Fulbright Fellowship Highlight: Dr. Milton Bates 

In 2021, the Fulbright Program celebrates 75 years of positive impact on the lives of individuals as well as on global and local communities. The Fulbright U.S. Scholar Program offers more than 400 teaching, research or combination teaching and research awards in over 135 countries. Opportunities are available for college and university faculty and administrators as well as for professionals, artists, journalists, scientists, lawyers, independent scholars and many others. Fulbright has been an exceptional opportunity to enrich education, advance careers, and make meaningful contributions to society through their international fellowships. 

In the last weeks before this year’s application deadline of Sept. 15, we will share some of Marquette’s long, rich history with Fulbright by highlighting some stories of our own Fulbrighters.  

If interested in applying for a prestigious Fulbright Fellowship in 2022-23, you can visit the Fulbright website or contact Averia Flasch, Marquette’s liaison for Fulbright Scholars. 

This week’s highlight: Dr. Milton Bates, professor emeritus, English

Milton J. BatesBates held teaching fellowships at the Beijing Foreign Studies University in the People’s Republic of China (2000) and at the Universidad Complutense de Madrid in Spain (2006). Here is a glimpse into his Fulbright experience: 

A desire to interact as much as possible with host country students and colleagues led Dr. Milton Bates to pursue Fulbright Scholar teaching awards.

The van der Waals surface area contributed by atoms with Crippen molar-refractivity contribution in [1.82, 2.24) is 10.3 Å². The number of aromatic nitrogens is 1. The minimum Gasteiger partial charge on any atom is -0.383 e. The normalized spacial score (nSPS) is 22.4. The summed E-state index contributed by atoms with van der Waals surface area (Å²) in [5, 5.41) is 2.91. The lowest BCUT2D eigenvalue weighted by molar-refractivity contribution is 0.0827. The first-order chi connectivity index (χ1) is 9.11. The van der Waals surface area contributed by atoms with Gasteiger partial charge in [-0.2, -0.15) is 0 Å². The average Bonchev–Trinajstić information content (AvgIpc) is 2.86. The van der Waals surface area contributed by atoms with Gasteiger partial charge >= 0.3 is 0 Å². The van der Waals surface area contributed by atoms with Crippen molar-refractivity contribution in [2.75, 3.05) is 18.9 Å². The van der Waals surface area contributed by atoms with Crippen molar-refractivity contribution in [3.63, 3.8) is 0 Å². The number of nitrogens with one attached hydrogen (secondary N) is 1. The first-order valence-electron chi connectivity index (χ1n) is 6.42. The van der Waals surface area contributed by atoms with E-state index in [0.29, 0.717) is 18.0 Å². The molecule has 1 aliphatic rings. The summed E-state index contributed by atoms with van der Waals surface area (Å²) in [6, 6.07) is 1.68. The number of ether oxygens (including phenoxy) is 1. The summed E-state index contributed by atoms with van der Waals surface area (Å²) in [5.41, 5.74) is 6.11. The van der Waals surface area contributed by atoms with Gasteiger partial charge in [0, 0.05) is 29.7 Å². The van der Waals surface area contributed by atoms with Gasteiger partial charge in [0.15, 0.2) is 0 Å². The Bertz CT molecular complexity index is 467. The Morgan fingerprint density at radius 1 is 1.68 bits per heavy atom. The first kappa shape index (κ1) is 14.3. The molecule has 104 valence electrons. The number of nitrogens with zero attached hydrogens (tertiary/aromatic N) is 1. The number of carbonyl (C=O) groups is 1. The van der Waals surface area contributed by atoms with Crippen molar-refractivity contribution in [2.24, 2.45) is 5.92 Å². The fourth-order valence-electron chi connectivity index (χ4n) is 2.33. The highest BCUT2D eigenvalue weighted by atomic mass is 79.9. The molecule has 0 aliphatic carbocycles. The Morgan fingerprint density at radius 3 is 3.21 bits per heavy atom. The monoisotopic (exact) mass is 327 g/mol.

Ever since graduate school, Bates was aware how Chinese poetry—and the Chinese written character itself—influenced English speaking modernist poets. During his Fulbright, he translated a Wallace Stevens poem into Mandarin, then had a calligrapher reproduce it on a scroll. This turned out to be a successful teaching aid, introducing Chinese students to modernist poetry and teaching Marquette students about Chinese influences. He wrote up the experiment in an academic journal. 

While teaching in Spain, Bates had a bit of a paradoxical experience in which a group of American college graduates left a deeper impression on him. Some of them used Fulbright awards to teach various subjects in Spanish schools. Others pursued research projects such as studying a species of burrowing owl and investigating unusual Spanish musical instruments. These exceptional Fulbrighters led Bates to encourage Marquette seniors to apply for these awards. 

This story, and others, can be found on the Office of Research and Sponsored Programs Fulbright website along with additional information about applying for the fellowship.